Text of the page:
Posts from April, 2017
Prospective pet owners have a lot to think about before committing to bringing home a new, four-legged family member. Although many of us gravitate toward a specific pet breed, there are concerns about the overall health and hardiness of a purebred pet, not to mention a desire to help pets in need by adopting from a shelter or rescue. Thus, we may find ourselves struggling with the age-old debate of mutts vs. purebreds.
Inherited diseases and disorders affect all pets, regardless of breed or background, but a purebred animal runs a higher risk of suffering from one of the many damaging genetic conditions. Although there are no hard and fast statistics on the subject, it goes without saying that breeding animals that share similar genetics is going to increase the likelihood of passing on diseases or conditions they may share.
It’s a rare cat owner who gets away without cleaning up a hairball or two (or many, many more). Most feline fanciers are more than familiar with the telltale low hacking sound that accompanies a soggy, hairy, unidentifiable mess on their couch, bed, or new cashmere sweater.
Have you ever wondered why cats produce hairballs? Is it normal? Is it healthy? Can anything be done to stop–or at least reduce–the amount of hairballs produced? Look no further; your friends at Oakland Veterinary Referral Services have everything you’ve ever wanted to know about hairballs right here!
The warmer temperatures of spring bring thoughts of backyard barbecues, long walks in the park, and spring cleaning! Cleaning of any sort is a special challenge for pet owners, who not only have extra to clean (shedding fur, grimy food bowls, muddy paw prints, and smelly litter boxes for starters), but who also have to keep the safety of their furry friends in mind at the same time.
The health of your sweet pet is our top priority at Oakland Veterinary Referral Services, so consider the following pet safe cleaning tips our gift to you!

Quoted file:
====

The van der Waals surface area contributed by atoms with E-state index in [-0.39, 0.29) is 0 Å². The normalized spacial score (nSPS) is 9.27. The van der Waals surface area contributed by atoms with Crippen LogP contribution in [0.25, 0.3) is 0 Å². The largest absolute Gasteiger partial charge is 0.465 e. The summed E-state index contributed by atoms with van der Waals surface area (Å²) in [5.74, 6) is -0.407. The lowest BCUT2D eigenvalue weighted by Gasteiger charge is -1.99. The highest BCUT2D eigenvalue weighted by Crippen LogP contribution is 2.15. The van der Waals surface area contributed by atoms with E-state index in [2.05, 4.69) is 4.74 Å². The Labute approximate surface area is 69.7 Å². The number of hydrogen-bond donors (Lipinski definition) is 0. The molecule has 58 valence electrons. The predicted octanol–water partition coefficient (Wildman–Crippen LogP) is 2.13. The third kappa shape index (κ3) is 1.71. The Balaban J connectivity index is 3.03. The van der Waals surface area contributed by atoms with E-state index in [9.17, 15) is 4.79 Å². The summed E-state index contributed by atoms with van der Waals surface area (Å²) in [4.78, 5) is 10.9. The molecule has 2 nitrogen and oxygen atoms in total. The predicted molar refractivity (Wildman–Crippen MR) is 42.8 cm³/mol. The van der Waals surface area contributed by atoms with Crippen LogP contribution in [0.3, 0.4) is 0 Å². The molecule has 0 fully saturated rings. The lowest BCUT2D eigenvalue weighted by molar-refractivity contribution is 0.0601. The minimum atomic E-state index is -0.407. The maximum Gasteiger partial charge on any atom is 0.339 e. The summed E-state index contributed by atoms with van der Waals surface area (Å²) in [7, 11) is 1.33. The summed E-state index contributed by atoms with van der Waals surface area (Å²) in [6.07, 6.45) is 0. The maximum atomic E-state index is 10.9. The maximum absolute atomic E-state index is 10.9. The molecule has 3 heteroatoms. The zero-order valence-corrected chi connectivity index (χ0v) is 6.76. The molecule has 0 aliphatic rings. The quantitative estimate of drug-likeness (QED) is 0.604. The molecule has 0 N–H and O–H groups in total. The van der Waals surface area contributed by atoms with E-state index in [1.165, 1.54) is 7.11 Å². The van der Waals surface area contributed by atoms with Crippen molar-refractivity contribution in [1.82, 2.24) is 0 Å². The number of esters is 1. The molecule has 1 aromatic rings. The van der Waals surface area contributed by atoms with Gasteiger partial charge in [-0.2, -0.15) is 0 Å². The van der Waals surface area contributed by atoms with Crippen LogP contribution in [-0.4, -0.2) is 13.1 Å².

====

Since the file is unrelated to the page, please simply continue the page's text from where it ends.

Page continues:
The Importance of Pet Safe Cleaning
Using your favorite commercial cleaner in the bathroom or to mop the kitchen floor may not seem like a big deal, but ingredients commonly found in cleaning products, such as alcohol, ammonia, organic solvents, and phenols, can have serious implications for pets. Not only are pets physically smaller than humans, they use their mouths to groom themselves and explore their worlds, making the chances of coming into contact with a cleaning product that much greater.
The lily is a hardy, resilient flower grown from a bulb that delights florists and gardeners alike. Its scent is intoxicating and lingering, the colors bright and cheerful, and for some, the flower carries special meaning.
There are over 100 different types of lilies – and they’re all toxic for your pet, especially cats (but some varieties are toxic to dogs as well). Sure, many animals pass a potted, planted, or well-placed lily without eating it. Others, sadly, fall victim to lily toxicity. Because of its dangerous effects, we want to make sure pet owners know what to do to prevent – or manage – a potential poisoning.
The Season for Lilies
Spring reveals many blooms and blossoms, and lilies are among the first that pop up from their well-hidden bulbs so be aware of what’s in your yard (or a neighbor’s yard if your pet goes outside). Not only popular in garden beds, lilies abound in grocery, hardware, and home improvement stores to purchase as gifts around Easter time.